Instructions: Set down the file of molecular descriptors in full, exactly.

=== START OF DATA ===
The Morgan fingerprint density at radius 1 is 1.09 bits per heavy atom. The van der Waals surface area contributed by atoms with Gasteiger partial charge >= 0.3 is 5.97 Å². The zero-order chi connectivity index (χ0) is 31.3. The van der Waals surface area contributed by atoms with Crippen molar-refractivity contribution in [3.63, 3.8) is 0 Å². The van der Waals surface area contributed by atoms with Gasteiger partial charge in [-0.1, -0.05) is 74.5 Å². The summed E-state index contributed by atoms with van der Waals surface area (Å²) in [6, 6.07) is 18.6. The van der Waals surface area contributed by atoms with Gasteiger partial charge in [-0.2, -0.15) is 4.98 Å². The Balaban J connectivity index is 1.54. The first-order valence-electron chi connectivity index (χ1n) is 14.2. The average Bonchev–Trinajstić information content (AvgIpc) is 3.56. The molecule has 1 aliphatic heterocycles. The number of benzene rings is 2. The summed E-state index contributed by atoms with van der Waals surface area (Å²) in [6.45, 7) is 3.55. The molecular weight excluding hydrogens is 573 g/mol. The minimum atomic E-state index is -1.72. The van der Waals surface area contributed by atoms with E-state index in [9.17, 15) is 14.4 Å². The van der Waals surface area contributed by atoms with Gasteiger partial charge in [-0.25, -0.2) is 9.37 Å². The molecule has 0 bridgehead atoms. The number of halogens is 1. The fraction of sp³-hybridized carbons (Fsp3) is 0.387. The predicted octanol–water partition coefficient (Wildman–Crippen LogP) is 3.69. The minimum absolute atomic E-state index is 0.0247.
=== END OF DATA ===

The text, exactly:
The Morgan fingerprint density at radius 1 is 1.09 bits per heavy atom. The van der Waals surface area contributed by atoms with Gasteiger partial charge >= 0.3 is 5.97 Å². The zero-order chi connectivity index (χ0) is 31.3. The van der Waals surface area contributed by atoms with Crippen molar-refractivity contribution in [3.63, 3.8) is 0 Å². The van der Waals surface area contributed by atoms with Gasteiger partial charge in [-0.1, -0.05) is 74.5 Å². The summed E-state index contributed by atoms with van der Waals surface area (Å²) in [6, 6.07) is 18.6. The van der Waals surface area contributed by atoms with Gasteiger partial charge in [-0.2, -0.15) is 4.98 Å². The Balaban J connectivity index is 1.54. The first-order valence-electron chi connectivity index (χ1n) is 14.2. The average Bonchev–Trinajstić information content (AvgIpc) is 3.56. The molecule has 1 aliphatic heterocycles. The number of benzene rings is 2. The summed E-state index contributed by atoms with van der Waals surface area (Å²) in [6.45, 7) is 3.55. The molecular weight excluding hydrogens is 573 g/mol. The minimum atomic E-state index is -1.72. The van der Waals surface area contributed by atoms with E-state index in [9.17, 15) is 14.4 Å². The van der Waals surface area contributed by atoms with Gasteiger partial charge in [-0.25, -0.2) is 9.37 Å². The molecule has 0 bridgehead atoms. The number of halogens is 1. The fraction of sp³-hybridized carbons (Fsp3) is 0.387. The predicted octanol–water partition coefficient (Wildman–Crippen LogP) is 3.69. The minimum absolute atomic E-state index is 0.0247.